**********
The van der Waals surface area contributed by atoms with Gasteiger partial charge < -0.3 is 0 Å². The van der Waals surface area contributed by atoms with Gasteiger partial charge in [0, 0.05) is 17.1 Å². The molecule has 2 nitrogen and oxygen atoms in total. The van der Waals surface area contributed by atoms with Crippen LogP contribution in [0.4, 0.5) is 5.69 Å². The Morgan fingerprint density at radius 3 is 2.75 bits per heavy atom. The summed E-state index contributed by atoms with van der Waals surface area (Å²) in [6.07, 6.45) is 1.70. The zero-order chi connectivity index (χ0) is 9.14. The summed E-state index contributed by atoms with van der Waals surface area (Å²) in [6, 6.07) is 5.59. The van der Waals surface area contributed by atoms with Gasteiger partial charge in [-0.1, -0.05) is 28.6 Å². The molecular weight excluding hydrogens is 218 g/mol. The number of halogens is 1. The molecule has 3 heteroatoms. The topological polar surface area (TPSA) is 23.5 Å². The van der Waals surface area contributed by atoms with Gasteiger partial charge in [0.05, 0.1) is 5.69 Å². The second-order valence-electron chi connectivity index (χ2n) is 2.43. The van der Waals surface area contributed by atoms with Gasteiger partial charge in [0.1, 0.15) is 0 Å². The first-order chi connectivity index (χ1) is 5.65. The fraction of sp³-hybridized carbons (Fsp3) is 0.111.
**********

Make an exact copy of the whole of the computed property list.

The van der Waals surface area contributed by atoms with Gasteiger partial charge < -0.3 is 0 Å². The van der Waals surface area contributed by atoms with Gasteiger partial charge in [0, 0.05) is 17.1 Å². The molecule has 2 nitrogen and oxygen atoms in total. The van der Waals surface area contributed by atoms with Crippen LogP contribution in [0.4, 0.5) is 5.69 Å². The Morgan fingerprint density at radius 3 is 2.75 bits per heavy atom. The summed E-state index contributed by atoms with van der Waals surface area (Å²) in [6.07, 6.45) is 1.70. The zero-order chi connectivity index (χ0) is 9.14. The summed E-state index contributed by atoms with van der Waals surface area (Å²) in [6, 6.07) is 5.59. The van der Waals surface area contributed by atoms with Gasteiger partial charge in [-0.1, -0.05) is 28.6 Å². The molecular weight excluding hydrogens is 218 g/mol. The number of halogens is 1. The molecule has 3 heteroatoms. The topological polar surface area (TPSA) is 23.5 Å². The van der Waals surface area contributed by atoms with Gasteiger partial charge in [0.05, 0.1) is 5.69 Å². The second-order valence-electron chi connectivity index (χ2n) is 2.43. The van der Waals surface area contributed by atoms with Gasteiger partial charge in [0.1, 0.15) is 0 Å². The first-order chi connectivity index (χ1) is 5.65. The fraction of sp³-hybridized carbons (Fsp3) is 0.111.